Sometimes, I feel like a novice when it comes to being an adult. I’ve gone to graduate school, lived on my own, but for some reason, planning a wedding and paying for it can make me feel like I’ve just taken the training wheels off. I’ve thrown my fair share of parties and attended plenty of big events- but putting together a wedding from 2,000 miles away and intending to pay for it without going into debt is going to be our biggest challenges yet.
In the 6 months we’ve been planning our wedding, I’ve realized it’s not just about planning a party, but planning a life together. Sometimes, the most trivial things, like fretting over centerpieces or duking it out with family is a good roadmap for the highlights, problems and debates you’re going to encounter as a married couple.
Honestly, there is nothing that sets the tone for your life as a married couple than the wedding you plan. It doesn’t matter if you’re planning a courthouse ceremony, an impromptu elopement or a big soiree, no matter what you choose to do, you are making choices as a team. Choices, upon choices, upon choices. Even if you choose to opt-out of the insane circus that is planning a 100+ attendee party, that’s a choice you make together.
I’ve been very independently minded in my decision making as long as I can remember. Making decisions as part of a twosome is new for me, I can’t just make a decision and run with it, but it impacts my other half and thus, our larger families. Which for me, takes practice to do gracefully.
When you’re planning a wedding, it ideally, should bring everything out in the open about your family, your money, your faith & how you handle stress. You have to make a thousand choices, and you make them together. Yes, I’m Mrs. Bossypants, when it comes to color schemes and flower arrangements, but even if it’s as insignificant as choosing printed cocktail napkins, I don’t see the decisions as insignificant- we’re learning how to talk to one another as a two person team.
Weddings are expensive (really expensive….apparently my original wedding budget wasn’t “enough?”). When planning a wedding, you have to decide how you’re going to pay for it, and what you’re willing to pay for. Talking about money opens up so many vulnerabilities, but it also opens up discussion around your values as a couple and the complex relationship between your money and your values. For my groom-to-be and myself, we’ve had many discussions about money and our values while dating.
There is nothing that makes the rubber meet the road than going from “talking” to “planning,” and you have to start to actively plan your wedding around those values, putting your money where your mouth is. You learn a lot about your partner when you see where the money goes and how they intend to pay for it. You set financial boundaries with a budget, and practice adhering to them. How you plan your money around your wedding can set the tone for bigger things- purchasing your first home, having kids, overcoming illnesses, paying down debts.
To plan a wedding without losing your sanity- you have to set priorities. What are the things you really want the most? Are you looking forward most to a jaw dropping couture gown, or a seaside ceremony? Would you die if you didn’t have your favorite dessert or is it absolutely essential you need to get married on a significant date even if it costs more? For us- we really wanted to get married in Los Angeles, the end of Route 66 on 6-6-2015.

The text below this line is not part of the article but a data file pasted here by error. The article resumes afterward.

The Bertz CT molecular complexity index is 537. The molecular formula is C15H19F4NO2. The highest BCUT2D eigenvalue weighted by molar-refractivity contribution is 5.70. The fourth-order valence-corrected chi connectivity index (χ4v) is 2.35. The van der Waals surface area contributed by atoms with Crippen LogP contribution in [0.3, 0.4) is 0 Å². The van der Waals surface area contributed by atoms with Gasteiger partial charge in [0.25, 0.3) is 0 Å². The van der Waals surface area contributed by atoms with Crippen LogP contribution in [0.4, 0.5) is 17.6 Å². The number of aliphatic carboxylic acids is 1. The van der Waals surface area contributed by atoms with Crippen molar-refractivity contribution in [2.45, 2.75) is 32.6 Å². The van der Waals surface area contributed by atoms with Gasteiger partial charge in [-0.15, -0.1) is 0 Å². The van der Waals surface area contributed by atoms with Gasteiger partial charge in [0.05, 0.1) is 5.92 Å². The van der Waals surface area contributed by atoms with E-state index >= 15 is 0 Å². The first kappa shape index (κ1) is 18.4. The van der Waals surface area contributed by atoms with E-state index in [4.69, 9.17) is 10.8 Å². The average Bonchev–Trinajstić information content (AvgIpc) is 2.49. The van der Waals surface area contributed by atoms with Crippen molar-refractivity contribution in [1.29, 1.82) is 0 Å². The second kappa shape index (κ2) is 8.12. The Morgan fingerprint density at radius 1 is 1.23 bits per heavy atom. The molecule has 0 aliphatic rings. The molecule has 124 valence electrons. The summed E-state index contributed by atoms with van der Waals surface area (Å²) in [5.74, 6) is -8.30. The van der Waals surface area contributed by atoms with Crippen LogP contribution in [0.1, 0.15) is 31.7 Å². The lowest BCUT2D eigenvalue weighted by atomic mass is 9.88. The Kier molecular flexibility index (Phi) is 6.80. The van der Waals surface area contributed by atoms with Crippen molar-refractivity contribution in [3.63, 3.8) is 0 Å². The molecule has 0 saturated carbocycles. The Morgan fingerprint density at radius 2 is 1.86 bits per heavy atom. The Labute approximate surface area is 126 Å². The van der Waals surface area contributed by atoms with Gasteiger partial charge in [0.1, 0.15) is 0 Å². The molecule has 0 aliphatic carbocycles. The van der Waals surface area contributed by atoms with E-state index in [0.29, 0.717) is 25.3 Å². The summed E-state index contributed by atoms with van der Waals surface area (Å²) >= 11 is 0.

The location and the date, being a Saturday in June, meant our wedding wouldn’t be cheap. Had we married on a Sunday or a Friday, or even if we’d chosen to get married in January or August, it might have been more affordable. I found one venue that we absolutely loved- but we would have to get married on a Friday in January (right after Christmas when folks are flying in) or August (you know when it’s 110 in the desert) in order to be able to afford that venue. Changing the date not only lost some of the significance, but it started to become really inconvenient overall for our guests and our plans.
I struggled with this for weeks- the venue or a date that rocked for everyone? I wanted the date and wanted to stay on budget without having to completely re-invent the event itself. Eventually we said buh-bye to the venue that just couldn’t work, and found one we liked just as much. Additionally, we are finding creative ways to cut costs and stay on budget- from a DIY photo booth, to making our own centerpieces- we want a wedding that is special, but will not go against our financial values and have to constantly battle for it with creative solutions.
I frequently ask for advice about wedding planning on Facebook and Twitter- but much of the time, people drop in advice when I’m not looking for it. Apparently, this type of behavior is not just a “wedding” thing, but a “marriage” thing and a “life,” thing. I think people mean well and just want my partner and I to have a happy life together, but the advice they give is sometimes downright offensive.
People love to tell you what you should do and it’s going to be that way from the time you get engaged to the time you take your last breath. Right now, it’s the type of flowers you should choose and the amount of money you should spend and later, it will be about the babies you choose to have (or not have) and how to spend your money or the life you should lead.
Wedding planning, I’ve learned, is great practice to combat the many well-meant (and sometimes not so well meant) shoulds that the folks in your life like to throw your way.